Blog - RAND standing firm
Give RAND Corp. researchers Arthur Kellermann and Spencer Jones a gold star for integrity for pointing out the predictions in a totemic 2005 RAND report haven't quite panned out yet.
Their latest analysis of the value of health IT, published in the January edition of Health Affairs, notes that the billions of dollars in annual savings from the adoption of health IT systems projected by RAND peer Richard Hillestad in 2005 haven't materialized.
The Hillestad study was often cited by EHR advocates, including a few federal legislators, as an economic argument for promotion of health IT.
What seems to be getting lost in some recent news reports and follow-up discussions about both RAND reports, however, is that while the predictions of Hillestad and his team “have not yet come to pass,” it is not because their cost-savings projections were flawed, according to Kellermann and Jones, but rather because of “sluggish adoption of health IT systems,” EHRs that are “neither interoperable nor easy to use,” and providers who fail to re-engineer their care process to best leverage the IT systems they have.
Some analysts have interpreted Kellermann and Jones' report as RAND crawfishing.
Hillestad, now retired, says he has been keeping up on the controversy and is standing firm.
“I was feeling better yesterday, and then I saw some of the news reports out today, and I saw that people would like to twist and say initially we were wrong and were backing off,” Hillestad said during a telephone interview. “As far as I can see, Art (Kellermann) was picking up on the things that we said were necessary and they're not yet here yet. But we're not backing off.”
Hillestad's 2005 RAND group had set a baseline assumption of EHR adoption levels of 90% for hospitals and office-based physicians before their projected $81 billion in annual savings could occur. They also estimated a 15-year adoption period was needed to get to 90%.
It won't take that long thanks to the American Recovery and Reinvestment Act of 2009, game-changing legislation Hillestad could not have foreseen in 2005.
My main criticism of the analysis by Kellermann and Jones is their characterization of EHR adoption as “sluggish.” That may have been true in 2005, but today, it's out of date.
Kellermann and Jones based their assumptions on EHR adoption data from statistically solid but annually conducted surveys, which themselves were old news even before they were published. That's because EHR adoption is increasing so rapidly due to the ARRA's health IT incentive programs.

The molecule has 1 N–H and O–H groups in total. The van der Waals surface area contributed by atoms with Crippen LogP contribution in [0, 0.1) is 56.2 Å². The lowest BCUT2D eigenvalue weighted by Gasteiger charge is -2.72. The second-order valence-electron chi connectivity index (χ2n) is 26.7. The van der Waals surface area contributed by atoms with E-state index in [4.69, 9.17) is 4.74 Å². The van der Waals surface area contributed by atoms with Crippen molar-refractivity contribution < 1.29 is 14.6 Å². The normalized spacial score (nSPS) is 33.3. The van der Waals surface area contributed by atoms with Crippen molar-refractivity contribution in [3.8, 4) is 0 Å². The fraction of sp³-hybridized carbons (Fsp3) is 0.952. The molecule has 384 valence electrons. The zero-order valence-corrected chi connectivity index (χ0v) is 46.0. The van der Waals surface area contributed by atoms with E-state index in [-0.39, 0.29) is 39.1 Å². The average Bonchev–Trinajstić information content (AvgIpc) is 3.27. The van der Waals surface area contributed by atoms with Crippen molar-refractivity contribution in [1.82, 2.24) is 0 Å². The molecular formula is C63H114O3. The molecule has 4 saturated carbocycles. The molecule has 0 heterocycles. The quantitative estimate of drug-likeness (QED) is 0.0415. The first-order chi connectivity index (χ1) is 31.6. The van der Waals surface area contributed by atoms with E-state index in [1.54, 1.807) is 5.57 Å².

The programs paid out a record $1.25 billion in December, three times more than in any previous month, according a presentation last week by CMS official Robert Anthony. He estimated that through December 2012, 83% of eligible hospitals and 33% of physicians and “other eligible professionals” had been paid under the Medicare or Medicaid EHR incentive payment programs.
By definition, that means they had at least acquired a tested and certified EHR. In all likelihood, at least another one-third of physicians and other professionals have signed up for the incentive programs and could be receiving payments for implemented EHRs soon, as in weeks, not months. On Jan. 2, the first business day of 2013, about 2,000 providers submitted applications for EHR incentives, Anthony said. A CMS spokesman subsequently reported that a total of 11,000 physicians and other eligible professionals had attested as EHR users through Jan. 11.
We'll likely see 90% or higher EHR adoption levels by hospitals in the next couple of months, and we could get close to that level by physicians and other professionals by the end of 2013.
That's not sluggish adoption, that's cheetah-fast adoption.
I don't do economic modeling, so I won't comment on Hillestad's estimate that once 90% adoption levels are achieved, the annual savings could be in the $81 billion range. Return-on-investment analyses within health IT organizations are as rare as unicorns, so doing one for the national healthcare economy would be a neat trick, even retrospectively. But in any regard, it's well above my pay grade.
Maybe in a year or so, ONC can coax Hillestad out of retirement and ask for a second opinion.
I'd certainly like to see it.